Walter Strickland (1729 - 1761)
George Romney (Dalton-in-Furness 1734 – Kendal 1802)
George Romney would eventually become one of society's most sought after portrait painters, but early support from the Strickland family was invaluable to his artistic development. The portrait shows Walter Strickland, who invited Romney to visit Sizergh and so provided the young painter with a rare opportunity to study and copy French paintings.
Oil painting on canvas, Walter Strickland (1729 - 1761) by George Romney (Dalton-in-Furness 1734 – Kendal 1802), 1760. A portrait, in red coat and cloak. Eldest son of Thomas Peter Strickland and Mary Scrope, the sitter inherited the Sizergh Estate on the death of his father in 1754 and married Margaret Messenger four years later. The couple commissioned Romney, then based in nearby Kendal, to paint their likenesses as a pair of pendant portraits in 1760 at a cost of £10 10s (see NT998427). The portrait was previously believed to be that of his younger brother, Charles. However, Romney’s portrait of Charles, showing him fishing by the cascade below Force Bridge on the River Kent, was sold in 1896 and is now in a private collection.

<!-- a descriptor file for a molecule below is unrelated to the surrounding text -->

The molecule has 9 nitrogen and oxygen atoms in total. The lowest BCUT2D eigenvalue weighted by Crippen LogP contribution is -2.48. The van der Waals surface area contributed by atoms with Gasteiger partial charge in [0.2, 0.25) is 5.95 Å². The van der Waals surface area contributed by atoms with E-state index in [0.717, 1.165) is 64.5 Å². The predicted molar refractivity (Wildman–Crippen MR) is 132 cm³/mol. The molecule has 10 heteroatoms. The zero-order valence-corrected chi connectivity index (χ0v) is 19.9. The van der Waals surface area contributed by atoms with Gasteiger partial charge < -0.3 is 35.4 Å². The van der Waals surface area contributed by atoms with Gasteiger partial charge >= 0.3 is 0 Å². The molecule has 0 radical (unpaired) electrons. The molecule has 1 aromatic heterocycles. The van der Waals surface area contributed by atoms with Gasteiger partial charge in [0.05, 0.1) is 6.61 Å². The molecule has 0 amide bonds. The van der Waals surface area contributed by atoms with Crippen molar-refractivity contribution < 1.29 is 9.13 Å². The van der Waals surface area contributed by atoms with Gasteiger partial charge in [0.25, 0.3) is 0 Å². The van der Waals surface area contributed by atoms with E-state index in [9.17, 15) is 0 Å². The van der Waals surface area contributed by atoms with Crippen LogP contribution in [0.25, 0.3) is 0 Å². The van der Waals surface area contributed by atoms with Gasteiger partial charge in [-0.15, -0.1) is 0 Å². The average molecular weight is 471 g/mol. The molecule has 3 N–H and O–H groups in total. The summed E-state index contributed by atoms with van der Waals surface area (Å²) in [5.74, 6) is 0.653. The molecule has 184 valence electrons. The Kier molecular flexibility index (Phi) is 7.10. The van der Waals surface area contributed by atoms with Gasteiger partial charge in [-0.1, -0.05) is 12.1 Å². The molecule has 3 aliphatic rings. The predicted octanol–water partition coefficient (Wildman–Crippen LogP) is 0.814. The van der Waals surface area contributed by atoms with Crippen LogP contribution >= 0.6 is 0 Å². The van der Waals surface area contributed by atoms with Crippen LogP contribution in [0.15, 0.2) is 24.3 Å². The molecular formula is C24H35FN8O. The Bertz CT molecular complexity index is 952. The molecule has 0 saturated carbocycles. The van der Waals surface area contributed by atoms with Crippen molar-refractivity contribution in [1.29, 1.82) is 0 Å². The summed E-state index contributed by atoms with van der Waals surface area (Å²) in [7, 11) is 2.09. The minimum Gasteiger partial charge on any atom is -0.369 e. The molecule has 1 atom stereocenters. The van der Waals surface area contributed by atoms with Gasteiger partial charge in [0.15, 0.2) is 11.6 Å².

Painted for the sitter and paid for in 1760; Christie's sale, 18 July 1896, lot 20 (bought in); thence by descent; given by Henry Hornyold Strickland (1890 – 1975) with Sizergh Castle and its estates in 1950.
Makers and roles
George Romney (Dalton-in-Furness 1734 – Kendal 1802), artist
Kidson 2015 Alex Kidson, George Romney: A Complete Catalogue of his Paintings, Yale, 2015, Vol.II, p.557